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The emergence of new psychoactive substances (NPS) – often called “synthetic drugs,” “legal highs,” or “research chemicals” – pose a number of challenges for policymakers, media covering these issues, medical and social service providers, and people who use these substances.
Unfortunately, current media and policy responses to NPS – a broad category that includes everything from synthetic cannabinoids such as “K2”, to synthetic opioids such as fentanyl, to traditional plants such as kratom – have been largely fueled by misinformation rather than facts. For example, in New York City, concerns about synthetic cannabinoids led to misleading media coverage and targeted policing in communities of color and among the homeless, missing a critical opportunity to lead with harm reduction and public health strategies instead of criminalization.
These substances often come on the market as legal alternatives to illicit drugs. In the U.S., they are routinely banned, leading chemists to come up with slightly new formulations to evade existing laws. This cat-and-mouse game has led to a proliferation of these substances, whose potential harms (and benefits) are largely unknown.
Seth Fitzgerald from The Drug Classroom attended an important conversation about novel psychoactive substances on the evening of June 9th – 10th in New York City hosted by the Drug Policy Alliance. At New Strategies for New Psychoactive Substances: A Public Health Approach, the discussion included what is currently known about these substances, strategies for intervening when use becomes harmful, exploring new forms of drug regulation, and examining how messaging and media about NPS can become more constructive. The gathering laid the foundation for a series of recommendations for policymakers, medical and social service providers, researchers, and media.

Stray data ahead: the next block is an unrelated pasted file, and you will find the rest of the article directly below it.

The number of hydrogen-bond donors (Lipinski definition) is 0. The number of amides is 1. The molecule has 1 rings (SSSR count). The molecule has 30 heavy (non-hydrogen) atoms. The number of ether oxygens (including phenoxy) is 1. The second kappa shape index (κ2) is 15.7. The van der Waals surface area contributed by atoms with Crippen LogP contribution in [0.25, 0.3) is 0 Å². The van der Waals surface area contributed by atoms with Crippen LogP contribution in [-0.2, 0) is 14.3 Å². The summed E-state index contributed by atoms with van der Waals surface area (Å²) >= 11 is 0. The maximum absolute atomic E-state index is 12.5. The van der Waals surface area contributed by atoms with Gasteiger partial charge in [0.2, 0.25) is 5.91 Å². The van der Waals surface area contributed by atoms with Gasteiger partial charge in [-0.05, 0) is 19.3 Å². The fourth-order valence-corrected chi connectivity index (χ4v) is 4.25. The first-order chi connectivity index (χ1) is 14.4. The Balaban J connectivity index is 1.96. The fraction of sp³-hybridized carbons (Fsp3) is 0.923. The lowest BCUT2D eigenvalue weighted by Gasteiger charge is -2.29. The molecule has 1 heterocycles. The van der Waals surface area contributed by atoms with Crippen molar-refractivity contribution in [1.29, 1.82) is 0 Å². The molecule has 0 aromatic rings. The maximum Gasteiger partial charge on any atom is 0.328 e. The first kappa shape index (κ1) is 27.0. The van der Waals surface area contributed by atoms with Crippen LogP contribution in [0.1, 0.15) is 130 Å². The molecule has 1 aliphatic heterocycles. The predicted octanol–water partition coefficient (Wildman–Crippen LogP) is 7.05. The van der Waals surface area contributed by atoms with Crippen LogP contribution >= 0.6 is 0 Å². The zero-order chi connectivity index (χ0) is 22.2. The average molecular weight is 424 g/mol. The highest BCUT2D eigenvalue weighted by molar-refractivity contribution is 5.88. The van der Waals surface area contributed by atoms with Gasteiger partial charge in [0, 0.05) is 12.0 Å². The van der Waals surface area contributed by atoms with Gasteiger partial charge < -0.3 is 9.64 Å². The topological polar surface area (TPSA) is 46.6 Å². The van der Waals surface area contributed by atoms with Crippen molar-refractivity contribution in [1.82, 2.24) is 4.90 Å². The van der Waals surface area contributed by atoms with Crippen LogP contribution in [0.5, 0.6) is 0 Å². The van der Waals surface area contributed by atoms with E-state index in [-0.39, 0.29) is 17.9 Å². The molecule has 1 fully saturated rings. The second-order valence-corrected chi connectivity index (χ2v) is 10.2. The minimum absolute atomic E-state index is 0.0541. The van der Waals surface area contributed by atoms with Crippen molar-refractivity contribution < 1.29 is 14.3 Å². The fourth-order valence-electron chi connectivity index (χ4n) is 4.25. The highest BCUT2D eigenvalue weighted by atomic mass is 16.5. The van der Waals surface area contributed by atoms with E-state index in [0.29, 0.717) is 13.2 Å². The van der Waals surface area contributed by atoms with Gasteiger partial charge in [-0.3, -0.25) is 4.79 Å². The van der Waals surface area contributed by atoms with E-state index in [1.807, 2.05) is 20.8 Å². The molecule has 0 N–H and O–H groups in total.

Psychedelic therapy refers to the use of psychedelic (“mind manifesting”) drugs in therapeutic practice. Substances of interest like 3 4-methylenedioxymethamphetamine (MDMA) are demonstrating the ability to enhance and augment the therapeutic relationship, a primary factor in emotional reprocessing and healing, allowing for a considerable amount of patient progress to occur in a relatively short amount of time and number of sessions. MDMA also suppresses the amygdala resulting in a decreased fight or flight response when recalling traumatic events potentially making it an ideal supplement for clients who may not be able to reprocess traumatic memories otherwise.
Psychedelics have a long history as therapeutic agents particularly with indigenous cultures in South America who use compounds like ayahuasca to facilitate emotional healing and purge individuals of negative psychic states. Now groups like the Multidisciplinary Association for Psychedelic Studies (MAPS) are researching and attempting to formalize the application of certain psychedelic medicines in the therapeutic setting as a result of finding significant positive effects in the areas of trauma, stress, and end of life issue reprocessing.